QE2 is a roaring success.

Last week the Fed announced that it will buy $600 billion dollars in U.S. bond in a move dubbed Quantitative Easing 2 or QE2. Of course left out from the mainstream media’s reporting of this is the fact that the money for these bond purchases will simply be created by a bookkeeping entry. This is pure theft and dilutes the value of the dollar just as if a counterfeiter flooded the market with $600 billion in phony Federal Reserve Notes. Commodities continued their trek higher last week in response with gold leading the move higher to a new all time high.

The pretense for the massive bond purchases by the Fed is that it must do this to revitalize the economy and increase GDP. Unfortunately for the Fed, the data shows that quantitative easing does not increase GDP because there is a coincident slowing of monetary velocity at the same time.

This is explained by John Hussman in his column two weeks ago: “The belief that an increase in the money supply will result in an increase in GDP relies on the assumption that velocity will not decline in proportion to the increase in money. Unfortunately for the proponents of ‘quantitative easing,’ this assumption fails spectacularly in the data.” Link here:
Not only is quantitative easing unable to create GDP growth after factoring in inflation, but it doesn’t even grow GDP in nominal terms. If quantitative easing does nothing to boost GDP, might there be other reasons the Fed is engaging in it?

Most certainly there are. For starters, the Fed wants to print money to buy bonds to replace the waning demand from our foreign creditors. $600 billion in bonds purchased by the Fed is $600 billion less that needs to be purchased by market participants.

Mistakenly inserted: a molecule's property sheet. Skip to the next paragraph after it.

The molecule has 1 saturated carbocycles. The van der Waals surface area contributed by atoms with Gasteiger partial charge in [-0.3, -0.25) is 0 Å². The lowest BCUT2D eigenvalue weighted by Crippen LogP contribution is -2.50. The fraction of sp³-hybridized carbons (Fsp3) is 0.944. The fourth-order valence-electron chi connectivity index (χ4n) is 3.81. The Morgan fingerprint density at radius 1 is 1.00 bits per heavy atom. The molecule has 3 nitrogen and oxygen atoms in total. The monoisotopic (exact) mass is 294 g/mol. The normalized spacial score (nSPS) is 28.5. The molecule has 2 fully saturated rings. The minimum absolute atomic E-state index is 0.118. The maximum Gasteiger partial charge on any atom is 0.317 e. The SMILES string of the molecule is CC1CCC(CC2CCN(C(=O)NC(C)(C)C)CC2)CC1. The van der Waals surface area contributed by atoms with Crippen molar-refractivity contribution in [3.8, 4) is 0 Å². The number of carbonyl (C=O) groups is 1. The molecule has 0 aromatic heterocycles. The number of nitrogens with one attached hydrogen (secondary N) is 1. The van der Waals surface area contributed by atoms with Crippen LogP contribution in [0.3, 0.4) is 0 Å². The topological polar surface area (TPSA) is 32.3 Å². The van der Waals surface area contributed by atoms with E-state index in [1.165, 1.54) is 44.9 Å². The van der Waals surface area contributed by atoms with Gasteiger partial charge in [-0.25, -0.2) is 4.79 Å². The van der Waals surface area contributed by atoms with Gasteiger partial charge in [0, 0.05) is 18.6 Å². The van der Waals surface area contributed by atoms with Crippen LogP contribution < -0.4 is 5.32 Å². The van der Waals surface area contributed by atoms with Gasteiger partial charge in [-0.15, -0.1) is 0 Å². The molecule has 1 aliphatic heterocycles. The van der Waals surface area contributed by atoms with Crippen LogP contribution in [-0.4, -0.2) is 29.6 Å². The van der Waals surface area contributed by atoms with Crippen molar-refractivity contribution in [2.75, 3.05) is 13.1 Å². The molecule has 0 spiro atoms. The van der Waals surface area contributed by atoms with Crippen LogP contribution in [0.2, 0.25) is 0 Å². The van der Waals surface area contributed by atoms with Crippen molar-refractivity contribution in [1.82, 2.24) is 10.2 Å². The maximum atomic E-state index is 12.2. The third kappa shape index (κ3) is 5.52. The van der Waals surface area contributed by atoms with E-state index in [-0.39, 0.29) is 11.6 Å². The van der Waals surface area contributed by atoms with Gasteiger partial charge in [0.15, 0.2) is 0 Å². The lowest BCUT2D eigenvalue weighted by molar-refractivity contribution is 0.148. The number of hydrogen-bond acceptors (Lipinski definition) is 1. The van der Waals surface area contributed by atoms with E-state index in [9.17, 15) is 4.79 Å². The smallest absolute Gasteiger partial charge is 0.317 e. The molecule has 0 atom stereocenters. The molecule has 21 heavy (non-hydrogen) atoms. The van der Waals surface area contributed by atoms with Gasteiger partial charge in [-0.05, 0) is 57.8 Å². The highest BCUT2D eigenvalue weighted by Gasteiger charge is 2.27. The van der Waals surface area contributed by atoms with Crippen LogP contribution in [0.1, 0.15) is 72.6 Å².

However, the main reason the Fed is engaging in QE2 is to shore up its own balance sheet. In 2008, it bailed out its banker friends by exchanging Treasury Bonds for toxic bad mortgage debt at par. The Fed does not like having a boatload of bad debts on its balance sheet. It likes having Treasury Bonds instead. Low and behold quantitative easing is a perfect way to make this happen.

The Fed can buy a few billion dollars of bonds from time to time without anyone making a stink, but $600 billion worth requires a fancy phrase like quantitative easing and a make believe assertion that the money printing necessary for these purchases will create positive GDP growth.

The Fed bailed out the big Wall Street banks by swapping them Treasury bonds for their losing assets. Now the Fed is making itself whole by getting Treasury Bonds back with money it creates out of nothing.

The bank bailouts, QE1 and now QE2 are a roaring success at what they were intended to accomplish. Unfortunately for us that is not to help the economy, but rather to protect and enrich the cartel of the banking elite.

1 comment:

  1. as always, right on. Nevermind the inflation risk and the fact that isn't this the junk that cost Japan a whole decade of non-growth?